Synopsis by Hal Erickson
Mel Brooks and his real-life wife Anne Bancroft play Frederick and Anna Bronski, musical comedy stars in 1939 Poland. The highlight of the Bronskis' act is Frederick's imitation of Adolf Hitler, but he is forced to eliminate this turn for fear of offending the Nazis. Meanwhile, Anna enters into a harmless flirtation with Polish bomber pilot Andre Sobinski (Tim Matheson). The pilot's nightly signal to visit Anna in her dressing room is "To Be or Not to Be," spoken by Bronski during the Shakespearean portion of his act. When the Germans march into Warsaw, the Bronskis and the rest of their troupe are forced into hiding (notably the homosexual Lupinski, played by Lewis J. Stadlen, who is forced to endure the humiliation of wearing a pink star). Flying for the Polish resistance in England, Sobinski asks kindly Professor Seletzky (Jose Ferrer) to deliver his "To Be or Not to Be" message to Anna. When Seletzky doesn't seem to recognize the name of Anne Bronski, Warsaw's biggest star, Sobinski suspects that something is amiss. Sure enough, Seletzky is a Nazi spy, heading to Warsaw to help Col. "Concentration Camp" Ehrhardt (Oscar-nominated Charles Durning) destroy the underground movement. Parachuting into Poland, Sobinski enlists the aid of the Bronski troupe to foil the Nazis. What follows is an uproarious series of disguises and deceptions, capped by Bronski's impersonation of Der Fuhrer.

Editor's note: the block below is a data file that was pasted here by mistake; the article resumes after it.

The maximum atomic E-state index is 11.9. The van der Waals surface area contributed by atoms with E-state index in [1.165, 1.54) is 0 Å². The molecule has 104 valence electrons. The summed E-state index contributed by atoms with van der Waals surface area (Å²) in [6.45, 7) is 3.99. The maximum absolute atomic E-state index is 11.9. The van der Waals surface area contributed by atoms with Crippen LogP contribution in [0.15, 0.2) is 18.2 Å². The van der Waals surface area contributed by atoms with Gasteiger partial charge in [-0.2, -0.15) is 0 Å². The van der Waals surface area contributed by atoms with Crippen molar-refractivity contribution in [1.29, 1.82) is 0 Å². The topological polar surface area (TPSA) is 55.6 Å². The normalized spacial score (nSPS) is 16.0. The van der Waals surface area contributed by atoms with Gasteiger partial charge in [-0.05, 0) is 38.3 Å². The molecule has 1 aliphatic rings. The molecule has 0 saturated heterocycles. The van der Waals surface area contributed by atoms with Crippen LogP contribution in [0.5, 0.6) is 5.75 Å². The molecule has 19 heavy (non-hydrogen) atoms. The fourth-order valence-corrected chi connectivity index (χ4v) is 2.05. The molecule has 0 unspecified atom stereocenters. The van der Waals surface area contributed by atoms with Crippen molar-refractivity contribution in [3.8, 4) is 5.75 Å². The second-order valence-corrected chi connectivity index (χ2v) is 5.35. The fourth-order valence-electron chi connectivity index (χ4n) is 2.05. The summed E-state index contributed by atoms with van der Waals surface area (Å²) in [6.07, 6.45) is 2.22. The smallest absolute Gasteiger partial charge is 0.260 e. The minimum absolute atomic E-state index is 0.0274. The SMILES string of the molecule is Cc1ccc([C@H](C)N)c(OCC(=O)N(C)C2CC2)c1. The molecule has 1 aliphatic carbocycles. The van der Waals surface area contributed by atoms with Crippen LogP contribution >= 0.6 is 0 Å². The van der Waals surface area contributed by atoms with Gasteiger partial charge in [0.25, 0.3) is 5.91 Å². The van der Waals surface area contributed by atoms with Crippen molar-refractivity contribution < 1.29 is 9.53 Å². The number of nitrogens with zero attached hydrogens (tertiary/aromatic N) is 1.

acting troupe, actor, war, espionage, resistance-fighters, spy, Nazi